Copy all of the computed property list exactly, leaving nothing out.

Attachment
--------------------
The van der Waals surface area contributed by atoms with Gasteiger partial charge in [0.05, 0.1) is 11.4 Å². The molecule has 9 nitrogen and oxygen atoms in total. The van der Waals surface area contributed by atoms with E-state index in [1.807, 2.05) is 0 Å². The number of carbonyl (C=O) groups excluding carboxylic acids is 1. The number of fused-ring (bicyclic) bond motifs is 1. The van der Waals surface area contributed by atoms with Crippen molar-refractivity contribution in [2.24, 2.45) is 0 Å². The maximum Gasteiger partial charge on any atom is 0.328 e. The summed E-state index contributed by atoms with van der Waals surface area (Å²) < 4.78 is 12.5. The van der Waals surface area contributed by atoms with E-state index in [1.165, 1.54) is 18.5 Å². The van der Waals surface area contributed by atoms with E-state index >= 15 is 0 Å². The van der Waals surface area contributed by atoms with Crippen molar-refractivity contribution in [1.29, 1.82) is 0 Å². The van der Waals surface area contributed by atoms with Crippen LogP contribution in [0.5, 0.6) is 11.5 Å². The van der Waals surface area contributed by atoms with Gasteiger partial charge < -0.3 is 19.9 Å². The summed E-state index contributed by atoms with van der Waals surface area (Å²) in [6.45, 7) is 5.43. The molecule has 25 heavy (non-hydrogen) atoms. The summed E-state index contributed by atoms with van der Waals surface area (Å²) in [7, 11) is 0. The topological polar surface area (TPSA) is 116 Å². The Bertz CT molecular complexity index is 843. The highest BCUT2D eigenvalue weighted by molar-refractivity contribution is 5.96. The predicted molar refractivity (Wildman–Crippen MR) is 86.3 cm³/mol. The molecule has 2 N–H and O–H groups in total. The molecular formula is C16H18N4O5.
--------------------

The van der Waals surface area contributed by atoms with Gasteiger partial charge in [0.05, 0.1) is 11.4 Å². The molecule has 9 nitrogen and oxygen atoms in total. The van der Waals surface area contributed by atoms with E-state index in [1.807, 2.05) is 0 Å². The number of carbonyl (C=O) groups excluding carboxylic acids is 1. The number of fused-ring (bicyclic) bond motifs is 1. The van der Waals surface area contributed by atoms with Crippen molar-refractivity contribution in [2.24, 2.45) is 0 Å². The maximum Gasteiger partial charge on any atom is 0.328 e. The summed E-state index contributed by atoms with van der Waals surface area (Å²) < 4.78 is 12.5. The van der Waals surface area contributed by atoms with E-state index in [1.165, 1.54) is 18.5 Å². The van der Waals surface area contributed by atoms with E-state index >= 15 is 0 Å². The van der Waals surface area contributed by atoms with Crippen molar-refractivity contribution in [1.29, 1.82) is 0 Å². The van der Waals surface area contributed by atoms with Crippen LogP contribution in [0.5, 0.6) is 11.5 Å². The van der Waals surface area contributed by atoms with Gasteiger partial charge < -0.3 is 19.9 Å². The summed E-state index contributed by atoms with van der Waals surface area (Å²) in [6.45, 7) is 5.43. The molecule has 25 heavy (non-hydrogen) atoms. The summed E-state index contributed by atoms with van der Waals surface area (Å²) in [7, 11) is 0. The topological polar surface area (TPSA) is 116 Å². The Bertz CT molecular complexity index is 843. The highest BCUT2D eigenvalue weighted by molar-refractivity contribution is 5.96. The predicted molar refractivity (Wildman–Crippen MR) is 86.3 cm³/mol. The molecule has 2 N–H and O–H groups in total. The molecular formula is C16H18N4O5.